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The Central Industrial District

The Central Industrial District (Polish acronym: COP) was the biggest economic endeavour to take place in the Second Polish Republic. It was carried out in 1936-1939 by civilian and military Domestic Planning Offices, according to the ideas of the Deputy Prime Minister and Minister of the Treasury, Eugeniusz Kwiatkowski. The investment plan covered the territories of four provinces centred around the cities of Kielce, Krakow, Lublin and Lvov (i.e. over 15 per cent of Poland’s territory inhabited by 18 per cent of its population). Altogether this area encompassed almost 60,000 square kilometres and 6 million people, most of them dwelling in poor, overpopulated villages, and in need of employment.

The COP plan consisted in joining under the state’s umbrella a number of strategic investments with varying functions and scale of economic impact. It envisaged the establishment of new enterprises meeting the military production needs, the development and establishment of civilian enterprises as well as modern infrastructural, energy and communication projects. The establishment of COP aimed to beef up Poland’s defence potential, reduce unemployment, and bring up the level of life in neglected regions of the country contributing to and capitalizing on the favourable economic climate at the end of the 1930s. Some of the plans for the development of the region extended well into the future.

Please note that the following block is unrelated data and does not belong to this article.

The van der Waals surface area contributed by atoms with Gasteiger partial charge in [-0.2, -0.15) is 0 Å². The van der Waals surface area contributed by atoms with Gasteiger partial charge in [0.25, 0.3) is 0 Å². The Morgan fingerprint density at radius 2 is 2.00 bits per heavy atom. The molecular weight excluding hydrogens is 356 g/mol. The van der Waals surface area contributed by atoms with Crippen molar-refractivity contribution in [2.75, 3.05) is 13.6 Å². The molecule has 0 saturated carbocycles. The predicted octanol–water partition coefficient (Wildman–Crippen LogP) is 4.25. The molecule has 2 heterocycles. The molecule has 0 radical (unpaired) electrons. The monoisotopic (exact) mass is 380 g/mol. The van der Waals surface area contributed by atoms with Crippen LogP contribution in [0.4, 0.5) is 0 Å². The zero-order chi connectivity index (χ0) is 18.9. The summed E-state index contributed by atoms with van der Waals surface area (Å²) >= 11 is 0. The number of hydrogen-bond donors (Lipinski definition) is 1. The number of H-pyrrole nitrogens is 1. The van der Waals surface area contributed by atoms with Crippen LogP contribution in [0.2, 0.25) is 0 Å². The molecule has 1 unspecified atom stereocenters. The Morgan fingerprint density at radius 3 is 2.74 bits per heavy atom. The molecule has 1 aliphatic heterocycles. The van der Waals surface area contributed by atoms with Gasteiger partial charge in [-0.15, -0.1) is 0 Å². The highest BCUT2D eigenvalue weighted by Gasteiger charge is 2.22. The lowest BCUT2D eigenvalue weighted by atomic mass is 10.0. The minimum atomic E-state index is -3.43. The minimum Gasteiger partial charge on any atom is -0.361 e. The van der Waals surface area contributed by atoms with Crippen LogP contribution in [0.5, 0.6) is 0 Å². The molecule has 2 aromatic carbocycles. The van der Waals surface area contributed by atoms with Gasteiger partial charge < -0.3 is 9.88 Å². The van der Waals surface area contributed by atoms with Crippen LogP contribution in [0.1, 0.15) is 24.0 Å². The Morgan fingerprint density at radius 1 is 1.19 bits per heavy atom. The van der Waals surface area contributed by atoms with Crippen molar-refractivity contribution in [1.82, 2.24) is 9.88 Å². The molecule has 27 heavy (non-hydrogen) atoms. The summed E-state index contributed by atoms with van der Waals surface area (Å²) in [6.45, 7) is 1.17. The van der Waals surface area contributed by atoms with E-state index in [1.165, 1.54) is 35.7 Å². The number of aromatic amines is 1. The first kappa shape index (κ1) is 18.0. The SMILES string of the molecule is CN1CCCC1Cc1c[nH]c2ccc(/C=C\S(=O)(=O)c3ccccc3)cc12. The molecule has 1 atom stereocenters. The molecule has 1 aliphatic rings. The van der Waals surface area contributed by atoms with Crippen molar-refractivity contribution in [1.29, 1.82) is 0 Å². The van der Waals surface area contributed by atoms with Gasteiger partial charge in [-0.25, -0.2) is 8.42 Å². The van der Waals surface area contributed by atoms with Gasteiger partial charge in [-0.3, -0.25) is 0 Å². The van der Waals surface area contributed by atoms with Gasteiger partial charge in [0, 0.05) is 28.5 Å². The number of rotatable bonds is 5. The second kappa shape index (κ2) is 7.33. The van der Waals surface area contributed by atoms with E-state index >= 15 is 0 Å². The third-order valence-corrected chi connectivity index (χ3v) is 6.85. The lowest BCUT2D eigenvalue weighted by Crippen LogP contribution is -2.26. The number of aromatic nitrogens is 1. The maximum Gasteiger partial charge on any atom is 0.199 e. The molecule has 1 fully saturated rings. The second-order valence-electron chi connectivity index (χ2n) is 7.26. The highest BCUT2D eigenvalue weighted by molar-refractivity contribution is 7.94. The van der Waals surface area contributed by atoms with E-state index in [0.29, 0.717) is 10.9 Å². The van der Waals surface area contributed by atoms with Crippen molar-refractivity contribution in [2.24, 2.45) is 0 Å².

Unfortunately, the implementation of many projects was interrupted by the outbreak of the Second World War. Construction investments that had been started included the steel works and town of Stalowa Wola, the munitions factory and town of Nowa Dęba (previously Dęba), the munitions factory and town of Kraśnik Fabryczny, the gun powder factory in Krajowice, the factory and town of Poniatowa, aircraft plants in Mielec and Rzeszów, the chemical plant in Nowa Sarzyna (previously Sarzyna) and the factory of synthetic rubber and tyres in Dębica.

As part of the Central Industrial District a central gas pipeline was built (linking the towns and cities of Roztoki, Rzeszów, Sandomierz and Starachowice with Warsaw), so were hydroelectric powerplants (e.g. Rożnów, Porąbka, Czchów), power stations, power grids (e.g. the 150 kV power line running from Mościce to Starachowice), roads, railways, ports, etc. The projects were carefully prepared by the most eminent specialists across various fields of industrial expertise.

Dr Hab. Eng. Arch. Marcin Furtak